We all want to be loved
Isn’t it great to be showered with unwavering care and love, to have someone who would always love us for who we are, putting our needs above everything else even if we were to be a complete douche bag at times?
I know I’d love to have that.
While you would probably want to shove a certain finger in my face for selfishly loving the feeling of being loved unconditionally by someone, don’t we all want it?
To feel like we’re someone’s everything.
I remember the last time I saw a couple being all lovey-dovey on screen, or worse, right in front of me in a packed train. Basically, I’m mostly envious whenever I see love but I’m not part of it.
I want to be loved like that, too. I want to feel like I’m top of the world, too.
Being loved is a great feeling. But loving is not always a great feeling — why? This goes way back.
Our caregivers — parents or guardians — shower us with love. They love us for who we are, even if we are a mess and don’t show any appreciativeness at all.
Talking back during our most rebellious years just for the sake of talking back despite knowing very well we’re in the wrong. Taking our caregivers for granted, looking at their love for us being an obligation. Always complaining how others don’t understand how we feel when we are the ones putting our needs above everyone else’s at every chance we got. Regardless how unreasonable we were — or still are — these people never stopped loving us.
Our caregivers and/or parents taught us how to be loved, which by the way, is not easy for those who were unfortunate not to experience love in their childhood years.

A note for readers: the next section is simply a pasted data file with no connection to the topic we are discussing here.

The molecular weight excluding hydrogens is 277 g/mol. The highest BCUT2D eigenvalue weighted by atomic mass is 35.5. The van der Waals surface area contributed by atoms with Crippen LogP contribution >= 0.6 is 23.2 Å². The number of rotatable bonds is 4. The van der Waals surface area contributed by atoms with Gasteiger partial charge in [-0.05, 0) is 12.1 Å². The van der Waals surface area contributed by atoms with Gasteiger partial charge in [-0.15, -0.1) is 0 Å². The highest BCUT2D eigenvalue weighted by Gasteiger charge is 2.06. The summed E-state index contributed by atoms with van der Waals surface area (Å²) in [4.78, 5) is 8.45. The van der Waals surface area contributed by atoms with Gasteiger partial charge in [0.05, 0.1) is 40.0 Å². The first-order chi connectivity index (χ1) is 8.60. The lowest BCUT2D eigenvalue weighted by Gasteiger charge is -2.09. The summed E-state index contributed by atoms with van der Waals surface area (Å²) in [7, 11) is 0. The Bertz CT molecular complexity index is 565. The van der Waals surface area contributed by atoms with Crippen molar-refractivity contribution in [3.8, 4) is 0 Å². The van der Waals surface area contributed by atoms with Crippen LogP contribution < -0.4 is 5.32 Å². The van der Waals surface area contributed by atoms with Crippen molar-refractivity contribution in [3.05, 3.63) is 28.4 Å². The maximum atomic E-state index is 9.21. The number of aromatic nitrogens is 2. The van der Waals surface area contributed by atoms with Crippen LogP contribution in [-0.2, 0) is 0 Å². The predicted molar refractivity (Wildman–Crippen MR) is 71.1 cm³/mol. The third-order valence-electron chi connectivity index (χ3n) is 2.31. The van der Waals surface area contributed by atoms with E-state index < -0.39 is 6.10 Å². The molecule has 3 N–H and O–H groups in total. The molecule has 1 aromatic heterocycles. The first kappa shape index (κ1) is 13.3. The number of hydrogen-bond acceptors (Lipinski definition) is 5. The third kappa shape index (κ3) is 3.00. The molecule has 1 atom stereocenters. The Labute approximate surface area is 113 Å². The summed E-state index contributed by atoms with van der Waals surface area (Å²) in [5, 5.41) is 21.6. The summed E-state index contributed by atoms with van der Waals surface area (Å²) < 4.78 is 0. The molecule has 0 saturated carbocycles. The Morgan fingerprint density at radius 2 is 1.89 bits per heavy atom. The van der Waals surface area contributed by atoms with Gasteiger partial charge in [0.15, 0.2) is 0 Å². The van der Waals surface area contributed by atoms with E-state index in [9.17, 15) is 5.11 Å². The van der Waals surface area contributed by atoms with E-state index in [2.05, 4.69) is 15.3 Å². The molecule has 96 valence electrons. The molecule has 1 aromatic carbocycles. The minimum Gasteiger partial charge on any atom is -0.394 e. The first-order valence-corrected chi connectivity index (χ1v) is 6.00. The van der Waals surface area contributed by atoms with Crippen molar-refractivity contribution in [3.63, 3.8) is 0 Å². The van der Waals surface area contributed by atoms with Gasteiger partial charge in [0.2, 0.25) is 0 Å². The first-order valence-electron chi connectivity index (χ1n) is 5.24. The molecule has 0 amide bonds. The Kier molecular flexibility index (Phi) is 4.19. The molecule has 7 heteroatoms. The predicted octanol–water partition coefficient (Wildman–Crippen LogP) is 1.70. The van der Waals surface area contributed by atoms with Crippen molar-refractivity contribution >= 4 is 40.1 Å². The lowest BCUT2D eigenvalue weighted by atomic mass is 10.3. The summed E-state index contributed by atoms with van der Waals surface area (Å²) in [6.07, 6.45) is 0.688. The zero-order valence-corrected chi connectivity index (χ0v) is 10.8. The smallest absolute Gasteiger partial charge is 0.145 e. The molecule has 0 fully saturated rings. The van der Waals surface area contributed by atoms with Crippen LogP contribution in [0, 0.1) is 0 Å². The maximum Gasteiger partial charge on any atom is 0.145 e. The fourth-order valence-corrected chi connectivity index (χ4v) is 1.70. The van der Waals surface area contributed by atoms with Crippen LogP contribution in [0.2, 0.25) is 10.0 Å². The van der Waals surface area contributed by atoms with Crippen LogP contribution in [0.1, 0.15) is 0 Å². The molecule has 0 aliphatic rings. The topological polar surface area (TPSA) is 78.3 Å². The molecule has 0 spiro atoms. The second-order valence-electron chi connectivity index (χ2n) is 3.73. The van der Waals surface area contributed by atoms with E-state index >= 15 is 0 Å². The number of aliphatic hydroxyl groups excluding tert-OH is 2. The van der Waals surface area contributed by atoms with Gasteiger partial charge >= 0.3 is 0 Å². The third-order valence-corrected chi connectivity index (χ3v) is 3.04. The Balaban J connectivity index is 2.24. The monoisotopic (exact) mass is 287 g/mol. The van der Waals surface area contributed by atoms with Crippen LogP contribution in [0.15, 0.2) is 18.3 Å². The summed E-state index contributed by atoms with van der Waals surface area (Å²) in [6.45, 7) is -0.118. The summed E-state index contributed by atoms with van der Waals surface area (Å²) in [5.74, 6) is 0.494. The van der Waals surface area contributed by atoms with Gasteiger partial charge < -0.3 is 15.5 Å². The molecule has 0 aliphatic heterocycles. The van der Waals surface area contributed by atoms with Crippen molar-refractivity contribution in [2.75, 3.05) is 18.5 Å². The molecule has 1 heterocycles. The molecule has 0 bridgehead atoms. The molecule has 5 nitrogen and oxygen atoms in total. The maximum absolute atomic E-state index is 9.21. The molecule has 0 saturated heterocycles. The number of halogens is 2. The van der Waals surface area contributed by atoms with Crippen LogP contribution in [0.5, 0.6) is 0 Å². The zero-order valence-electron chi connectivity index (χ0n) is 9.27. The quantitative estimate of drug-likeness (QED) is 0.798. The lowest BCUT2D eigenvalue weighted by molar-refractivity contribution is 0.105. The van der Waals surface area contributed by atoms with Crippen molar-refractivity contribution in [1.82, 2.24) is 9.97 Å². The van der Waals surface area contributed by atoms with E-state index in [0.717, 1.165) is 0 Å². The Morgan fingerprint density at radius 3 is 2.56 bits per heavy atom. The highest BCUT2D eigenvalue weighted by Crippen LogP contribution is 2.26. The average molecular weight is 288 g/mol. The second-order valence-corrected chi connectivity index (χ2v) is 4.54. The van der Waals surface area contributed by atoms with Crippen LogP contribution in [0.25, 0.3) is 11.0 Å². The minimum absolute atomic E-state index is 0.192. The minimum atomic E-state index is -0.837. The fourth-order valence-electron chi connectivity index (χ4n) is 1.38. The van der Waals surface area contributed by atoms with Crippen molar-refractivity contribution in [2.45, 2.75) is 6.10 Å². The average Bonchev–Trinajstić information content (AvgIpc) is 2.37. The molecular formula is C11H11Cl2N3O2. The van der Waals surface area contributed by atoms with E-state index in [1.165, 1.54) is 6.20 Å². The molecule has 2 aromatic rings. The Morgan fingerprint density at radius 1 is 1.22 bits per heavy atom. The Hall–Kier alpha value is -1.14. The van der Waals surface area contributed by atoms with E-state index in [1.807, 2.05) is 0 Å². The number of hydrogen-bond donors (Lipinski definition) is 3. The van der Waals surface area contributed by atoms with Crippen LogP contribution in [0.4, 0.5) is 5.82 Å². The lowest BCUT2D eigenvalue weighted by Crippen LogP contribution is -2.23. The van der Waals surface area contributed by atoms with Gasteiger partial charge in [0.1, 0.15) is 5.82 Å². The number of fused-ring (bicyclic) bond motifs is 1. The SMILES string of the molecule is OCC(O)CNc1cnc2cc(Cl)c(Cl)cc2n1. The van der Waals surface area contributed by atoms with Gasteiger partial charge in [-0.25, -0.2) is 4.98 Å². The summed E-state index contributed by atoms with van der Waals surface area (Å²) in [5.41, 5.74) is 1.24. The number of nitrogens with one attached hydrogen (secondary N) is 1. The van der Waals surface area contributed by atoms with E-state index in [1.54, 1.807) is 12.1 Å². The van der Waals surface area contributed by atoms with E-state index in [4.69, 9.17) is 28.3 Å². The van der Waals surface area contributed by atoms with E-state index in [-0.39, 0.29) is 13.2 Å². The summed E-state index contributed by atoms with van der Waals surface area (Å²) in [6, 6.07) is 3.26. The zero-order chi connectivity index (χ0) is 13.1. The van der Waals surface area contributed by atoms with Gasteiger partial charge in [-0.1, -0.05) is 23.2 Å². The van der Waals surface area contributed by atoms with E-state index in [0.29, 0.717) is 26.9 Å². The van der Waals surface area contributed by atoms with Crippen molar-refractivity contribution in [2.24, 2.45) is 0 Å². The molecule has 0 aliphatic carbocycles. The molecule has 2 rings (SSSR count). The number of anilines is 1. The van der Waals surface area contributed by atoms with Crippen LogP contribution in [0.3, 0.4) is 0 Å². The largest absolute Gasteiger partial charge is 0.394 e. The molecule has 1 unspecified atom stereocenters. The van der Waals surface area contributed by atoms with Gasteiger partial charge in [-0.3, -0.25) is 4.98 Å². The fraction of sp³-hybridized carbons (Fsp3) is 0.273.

But not many of our caregivers actually taught us how to love others and that is probably why it’s so hard for us to give love first.
Being loved means we get everything; loving means we give everything. And apparently, giving might not necessarily make everyone feel good because humans are inherently selfish. We seldom think twice when receiving anything but we ponder for eternity when it’s our turn to give back.
Why would we want to give first if we have always been on the receiving end? Besides, we know very well how people don’t usually reciprocate anyway.
The matter of the fact is, though, if we want any chance at succeeding in any sort of relationships with friends, colleagues or a (potential) significant other, we need to learn to love first. We need to recognise everyone as being selfish like us, if not more, so the only way to receive any love at all from anyone else other than those “obliged” to love us, is to give first.
And even then, we should not have any expectations of actually having our love reciprocated. Having expectations just set us up for disappointment. That’s also how certain people come to believe relationships with other humans are impossible.
The first and most important requirement of giving love is the acceptance of no reciprocation at all.
It is going to be tough — recognising someone as being more important than ourselves is in itself a huge paradox to how we are wired. Every one of us is born to protect ourselves, specifically from anything potentially life-threatening. But putting someone else first is not life-threatening. The very concept of giving love first, though, is indeed potentially hurtful to oneself.
Nevertheless, we all can learn how to love but only if we are willing to try.
The first step is showing empathy towards others and forget our own needs for the moment. It will be tough initially but the ability to show empathy is like any other muscle — it gets stronger the more it is exercised.
Undoubtedly, we will get hurt because not everyone will appreciate our empathy and we have to accept that too. Love is not always welcome by all who receive it — being loved must be learned too. Remember, not everyone is fortunate to have experienced love since young. Empathy will allow us to understand that fact.
However so, the few who accept and reciprocate our love will be worth it. For every ten expressions of empathy, all we need is for one to open their closed doors for us to enter. Upon entrance, we can slowly work our way to convincing him or her of our worthiness to return the favour of our love.
This is how we can love — and be loved.
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